As always, if you want a peek over other people’s garden walls then please pop over to our host, the lovely Jon, AKA ‘The Propagator’ where you find links to many more wonderful garden enthusiasts from all over the world

See here for the participant’s guide.

Six on Saturday


  1. Sadje says:

    Lovely flowers

  2. One Man And His Garden Trowel says:

    It has been quite blustery. Sweet Williams are great and they’re not very fussy – they seem to grow anywhere. Lovely roses. Our new GT is about to open.

    1. Heyjude says:

      First time I have grown the Sweet Williams but I do remember them from being a very young child in my dad’s garden.

  3. Your dianthus are very pretty. Mr ET has a beautiful crimson one in flower at the moment. Could that white rose be an Iceberg?

    1. Heyjude says:

      I don’t think Iceberg roses have any scent at all and this definitely has a lemony perfume to it.

      1. I must check mine.

  4. Elizabeth says:

    My grandparents’ farm was surrounded by Sweet Williams. They always remind me of them. Thanks for the photos.

    1. Heyjude says:

      Seems we all have memories of this lovely flowers 🙂

  5. Ahhh. Beautiful. Especially the Clematis “Marjorie” and the Indian Prince. Oh and the helpful son! You’ve given me a foretaste of Warsaw. I’ll be en route this time in two weeks.

    1. Heyjude says:

      How exciting! Well not the journey, but you don’t seem to mind that so much. My Aussie family are in NZ now for a couple of weeks. I still hope to get out to see them this year, hopefully with A.

  6. janesmudgeegarden says:

    I wonder if sweet Williams are flowers from everyone’s childhood? I remember them too, probably among the first flower names I ever learned. I do love your clematis even if it is a bit rampant. It has very pretty flowers with their rosy blush.

  7. I’ve grown Calendula for the first time in many many years. I just need to plant them out now! Indian Prince is a gorgeous colour, I hope my Orange Flash do as well.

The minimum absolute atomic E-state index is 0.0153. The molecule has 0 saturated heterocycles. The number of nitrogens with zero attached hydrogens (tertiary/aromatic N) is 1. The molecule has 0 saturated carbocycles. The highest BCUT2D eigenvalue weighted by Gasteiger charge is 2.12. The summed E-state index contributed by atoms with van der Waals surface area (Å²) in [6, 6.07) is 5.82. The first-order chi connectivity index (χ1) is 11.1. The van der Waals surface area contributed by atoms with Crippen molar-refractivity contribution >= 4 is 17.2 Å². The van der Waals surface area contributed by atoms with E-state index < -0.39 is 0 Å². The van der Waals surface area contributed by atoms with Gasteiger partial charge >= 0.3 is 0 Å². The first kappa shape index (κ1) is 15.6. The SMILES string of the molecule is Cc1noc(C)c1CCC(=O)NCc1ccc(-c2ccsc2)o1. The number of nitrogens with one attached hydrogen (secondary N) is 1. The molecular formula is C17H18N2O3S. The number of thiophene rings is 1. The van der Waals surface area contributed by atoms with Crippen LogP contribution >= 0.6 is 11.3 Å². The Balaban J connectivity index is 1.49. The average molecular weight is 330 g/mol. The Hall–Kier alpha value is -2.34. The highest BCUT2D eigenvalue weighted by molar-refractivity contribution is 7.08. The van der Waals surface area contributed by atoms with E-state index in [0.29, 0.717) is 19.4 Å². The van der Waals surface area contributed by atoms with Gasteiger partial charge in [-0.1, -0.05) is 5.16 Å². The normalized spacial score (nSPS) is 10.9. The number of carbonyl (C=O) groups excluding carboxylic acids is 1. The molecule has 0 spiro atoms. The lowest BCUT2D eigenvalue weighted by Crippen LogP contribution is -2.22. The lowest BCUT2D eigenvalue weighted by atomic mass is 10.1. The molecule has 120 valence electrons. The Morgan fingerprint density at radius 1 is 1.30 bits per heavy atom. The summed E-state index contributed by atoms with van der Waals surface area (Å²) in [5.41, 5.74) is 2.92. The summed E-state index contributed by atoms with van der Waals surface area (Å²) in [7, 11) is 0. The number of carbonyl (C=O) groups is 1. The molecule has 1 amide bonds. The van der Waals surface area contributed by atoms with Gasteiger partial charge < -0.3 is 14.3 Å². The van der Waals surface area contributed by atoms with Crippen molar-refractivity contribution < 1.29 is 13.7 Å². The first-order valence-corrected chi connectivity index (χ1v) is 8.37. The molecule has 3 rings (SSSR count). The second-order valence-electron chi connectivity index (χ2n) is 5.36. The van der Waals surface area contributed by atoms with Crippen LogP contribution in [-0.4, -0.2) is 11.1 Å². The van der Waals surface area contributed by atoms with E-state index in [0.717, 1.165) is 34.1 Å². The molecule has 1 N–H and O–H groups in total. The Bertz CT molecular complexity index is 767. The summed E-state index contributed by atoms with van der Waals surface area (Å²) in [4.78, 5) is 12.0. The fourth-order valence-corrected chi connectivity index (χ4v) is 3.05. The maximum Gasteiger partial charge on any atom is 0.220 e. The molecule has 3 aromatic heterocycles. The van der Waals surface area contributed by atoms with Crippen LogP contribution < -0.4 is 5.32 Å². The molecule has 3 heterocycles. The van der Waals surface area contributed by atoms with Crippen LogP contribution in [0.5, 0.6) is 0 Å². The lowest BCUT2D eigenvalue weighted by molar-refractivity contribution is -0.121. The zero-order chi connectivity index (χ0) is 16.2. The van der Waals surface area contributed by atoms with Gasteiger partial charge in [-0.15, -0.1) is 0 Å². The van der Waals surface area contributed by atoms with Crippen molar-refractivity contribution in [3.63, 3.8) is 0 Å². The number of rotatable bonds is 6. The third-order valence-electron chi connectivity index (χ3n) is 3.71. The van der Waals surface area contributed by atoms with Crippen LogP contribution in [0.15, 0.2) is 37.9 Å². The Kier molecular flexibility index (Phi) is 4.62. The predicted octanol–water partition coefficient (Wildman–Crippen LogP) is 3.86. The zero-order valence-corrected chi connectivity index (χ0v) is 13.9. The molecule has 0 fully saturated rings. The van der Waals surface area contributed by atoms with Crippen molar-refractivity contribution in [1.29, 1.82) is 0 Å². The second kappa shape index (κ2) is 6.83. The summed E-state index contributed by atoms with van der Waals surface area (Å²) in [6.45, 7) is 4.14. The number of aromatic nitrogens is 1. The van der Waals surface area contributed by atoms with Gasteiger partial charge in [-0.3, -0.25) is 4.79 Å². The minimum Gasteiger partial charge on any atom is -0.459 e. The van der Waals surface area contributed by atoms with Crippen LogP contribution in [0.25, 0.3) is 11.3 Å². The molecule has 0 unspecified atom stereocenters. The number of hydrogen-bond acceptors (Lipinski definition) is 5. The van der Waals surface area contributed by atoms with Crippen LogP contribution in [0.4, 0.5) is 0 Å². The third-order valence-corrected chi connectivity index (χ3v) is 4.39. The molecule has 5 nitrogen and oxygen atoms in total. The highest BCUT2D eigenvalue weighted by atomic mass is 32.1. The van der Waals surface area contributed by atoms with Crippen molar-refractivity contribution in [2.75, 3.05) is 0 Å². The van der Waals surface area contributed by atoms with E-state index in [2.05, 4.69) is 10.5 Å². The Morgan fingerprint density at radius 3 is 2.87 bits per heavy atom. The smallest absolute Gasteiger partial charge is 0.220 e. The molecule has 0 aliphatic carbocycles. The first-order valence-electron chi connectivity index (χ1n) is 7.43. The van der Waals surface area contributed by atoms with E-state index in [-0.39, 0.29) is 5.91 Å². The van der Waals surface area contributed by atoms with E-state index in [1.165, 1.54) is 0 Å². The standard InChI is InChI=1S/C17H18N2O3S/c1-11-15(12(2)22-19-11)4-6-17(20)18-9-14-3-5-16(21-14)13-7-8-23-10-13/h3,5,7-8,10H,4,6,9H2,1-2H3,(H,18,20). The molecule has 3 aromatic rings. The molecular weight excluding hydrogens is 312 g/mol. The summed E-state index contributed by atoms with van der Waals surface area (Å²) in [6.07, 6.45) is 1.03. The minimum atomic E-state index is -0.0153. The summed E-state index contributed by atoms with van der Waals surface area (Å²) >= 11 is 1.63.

1. Heyjude says:

      There seems to be some rather lovely colours now.

  8. Love that calendula bud!

    1. Heyjude says:

      They are rather spectacular.

  9. susurrus says:

    I love Clematis ‘Marjorie’ and confess my mouth opened when you said you might cut it down. But taking tricky decisions such as cutting things down is what gardening’s all about. I’m always reluctant to recommend roses – there are so many good ones to choose from, but one I wish I had tried is ‘A Shropshire Lad’. I had one picked out in a shopping trolley a month or so ago, then persuaded myself that I didn’t have a good enough spot for it.

    1. Heyjude says:

      That one is on the list 🙂 I just need to check out the growing conditions. Marjorie is quite nice, but Hannah blew most of it over the other side of the hedge where I am sure the cattle don’t appreciate it. I suspect it will shoot from the base and then I can train it better. Well, that’s the theory!!

      1. susurrus says:

        Fingers crossed!

  10. If the rose is doing all the flowering at the top a good cut back will do it the world of good. I started afresh with two new climbing roses last Autumn and they are already covering a good spread of fence.

    1. Heyjude says:

      I shall do that this year (when is the right time to chop roses back?) and if that doesn’t work then new ones will be the way to go. I have two clematis on the same fence so hopefully they will ‘fill the gaps’

      1. Autumn to late winter is probably the best time for a hard chop.

        1. Heyjude says:

          Thanks 🙂